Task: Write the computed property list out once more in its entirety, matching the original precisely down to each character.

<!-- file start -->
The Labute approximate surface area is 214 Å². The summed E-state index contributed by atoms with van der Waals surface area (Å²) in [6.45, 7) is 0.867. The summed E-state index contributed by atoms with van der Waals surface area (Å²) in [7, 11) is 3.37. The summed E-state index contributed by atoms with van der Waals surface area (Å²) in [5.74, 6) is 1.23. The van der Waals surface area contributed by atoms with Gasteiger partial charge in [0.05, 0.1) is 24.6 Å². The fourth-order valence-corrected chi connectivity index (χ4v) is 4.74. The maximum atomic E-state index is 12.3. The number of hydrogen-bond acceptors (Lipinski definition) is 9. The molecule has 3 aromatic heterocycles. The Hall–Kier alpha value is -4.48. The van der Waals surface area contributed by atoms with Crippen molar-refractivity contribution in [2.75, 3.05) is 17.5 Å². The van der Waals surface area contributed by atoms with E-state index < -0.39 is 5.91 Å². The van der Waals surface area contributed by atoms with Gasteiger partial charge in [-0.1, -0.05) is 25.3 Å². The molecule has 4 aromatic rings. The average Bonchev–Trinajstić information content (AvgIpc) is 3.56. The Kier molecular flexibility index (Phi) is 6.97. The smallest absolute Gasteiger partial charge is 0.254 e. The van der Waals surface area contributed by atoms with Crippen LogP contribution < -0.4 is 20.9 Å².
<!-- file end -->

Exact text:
The Labute approximate surface area is 214 Å². The summed E-state index contributed by atoms with van der Waals surface area (Å²) in [6.45, 7) is 0.867. The summed E-state index contributed by atoms with van der Waals surface area (Å²) in [7, 11) is 3.37. The summed E-state index contributed by atoms with van der Waals surface area (Å²) in [5.74, 6) is 1.23. The van der Waals surface area contributed by atoms with Gasteiger partial charge in [0.05, 0.1) is 24.6 Å². The fourth-order valence-corrected chi connectivity index (χ4v) is 4.74. The maximum atomic E-state index is 12.3. The number of hydrogen-bond acceptors (Lipinski definition) is 9. The molecule has 3 aromatic heterocycles. The Hall–Kier alpha value is -4.48. The van der Waals surface area contributed by atoms with Crippen molar-refractivity contribution in [2.75, 3.05) is 17.5 Å². The van der Waals surface area contributed by atoms with E-state index < -0.39 is 5.91 Å². The van der Waals surface area contributed by atoms with Gasteiger partial charge in [-0.1, -0.05) is 25.3 Å². The molecule has 4 aromatic rings. The average Bonchev–Trinajstić information content (AvgIpc) is 3.56. The Kier molecular flexibility index (Phi) is 6.97. The smallest absolute Gasteiger partial charge is 0.254 e. The van der Waals surface area contributed by atoms with Crippen LogP contribution < -0.4 is 20.9 Å².